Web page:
Let’s just wrap this up with seven tips for leading through a crisis. As a leader in a crisis, your the one that people look to for reassurance. For this reason, you have to be confident in how you do a few things. How you communicate, how you make decisions, and how you deploy resources. And all of this is time sensitive when you’re in a crisis. You don’t have the luxury of ruminating or procrastinating as many of you can do in your day-to-day work. So number one, stem the bleeding. Think of it like an emergency room in a hospital. While you’re doing triage, you have to make sure that the patient is stabilised and doesn’t bleed out. So whatever the scenario, your first obligation is to ensure that the event is not ongoing, and the impacts have been fully contained.

Years ago, working at Aurizon, I remember a train derailment around that that happened in North Queensland. Now any derailment is a pretty serious event. In this case, the driver survived and they weren’t even too badly injured. But as they got out of the cabin of that wrecked train, they were understandably dazed, and they found the locomotive had come to rest next to a nest of Coastal Taipans, one of Australia’s most venomous snakes. So the very first thing about the recovery exercise was to deal with the exigent threat of encounters between snakes and recovery crews. Make sure you contain the event.

Number two, declare a crisis, or don’t. But there’s gotta be a really clear decision point. And this requires some shrewd judgemental, although sometimes it’s more obvious than others. Have a clear decision point as to whether you go into crisis mode, which requires new roles to be established, new accountabilities, new decision making processes, and forums and so forth, or whether you deal with it through the normal business as usual structures and accountabilities that your organisation already has in place. Now this can be trickier than it sounds. Once you go into crisis mode, you also have to remember that there has to be a stand down criteria, for when the baton is handed back to the BAU team, many of whom are of course part of the crisis team as well. So standing up a crisis team, and then standing it down is key to your thinking as a leader.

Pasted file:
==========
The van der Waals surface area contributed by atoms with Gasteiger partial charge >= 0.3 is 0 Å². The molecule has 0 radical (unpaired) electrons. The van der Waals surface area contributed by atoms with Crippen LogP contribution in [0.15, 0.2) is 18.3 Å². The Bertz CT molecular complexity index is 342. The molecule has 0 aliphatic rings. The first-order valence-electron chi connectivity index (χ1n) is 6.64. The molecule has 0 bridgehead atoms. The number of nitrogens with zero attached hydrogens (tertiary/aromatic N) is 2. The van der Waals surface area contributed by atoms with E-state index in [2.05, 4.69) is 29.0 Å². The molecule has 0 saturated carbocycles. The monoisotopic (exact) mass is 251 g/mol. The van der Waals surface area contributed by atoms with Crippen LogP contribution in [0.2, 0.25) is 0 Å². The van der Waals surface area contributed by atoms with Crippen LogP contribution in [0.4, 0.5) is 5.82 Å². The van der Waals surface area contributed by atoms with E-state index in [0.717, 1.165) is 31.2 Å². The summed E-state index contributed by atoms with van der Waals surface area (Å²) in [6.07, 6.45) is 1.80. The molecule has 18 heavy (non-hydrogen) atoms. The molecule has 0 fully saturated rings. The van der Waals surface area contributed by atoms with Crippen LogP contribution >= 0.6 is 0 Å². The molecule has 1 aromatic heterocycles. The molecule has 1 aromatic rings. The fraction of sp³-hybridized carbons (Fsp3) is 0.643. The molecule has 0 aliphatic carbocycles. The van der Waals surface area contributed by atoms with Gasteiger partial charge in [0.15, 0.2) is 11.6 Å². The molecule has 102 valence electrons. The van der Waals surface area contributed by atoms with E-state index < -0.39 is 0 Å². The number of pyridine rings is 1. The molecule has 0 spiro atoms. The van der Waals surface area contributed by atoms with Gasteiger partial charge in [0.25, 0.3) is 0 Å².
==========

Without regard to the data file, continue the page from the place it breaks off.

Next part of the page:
Number three, activate business continuity plans and establish a ‘war room’. So go to the plans and clearly establish the necessary accountabilities. The most senior person might not be the person who leads the recovery efforts. So, at CS Energy, we didn’t ever declare a formal crisis, but even if we had, I wouldn’t have been the one who led the recovery planning personally. I would have been kept outside of the loop, because I had a different role to play. So, I had to handle a media requirements that arose, I had to communicate and deal with our major stakeholders and I had to be the escalation point for major decisions that had whole-of-company impact. I couldn’t do that if I was too immersed in the issues.

Number four, know your stakeholders and the impacts of the crisis on them. Most businesses should have a stakeholder management plan of sorts. The stakeholders can include anyone from employees, customers to community groups, suppliers, board members, regulators. The list goes on and on. Thinking back to the example of the 2011 floods, one of the key stakeholders we had was the Australian Securities Exchange, because as a listed company, we had to continuously disclose our financial position, that may have affected the price of shares that were being traded. But we had to communicate with customers about likely dates for reopening the damage infrastructure in different parts of the network. We had to communicate with staff about expectations around safe work and the inherent risks in the recovery operations. The list just goes on.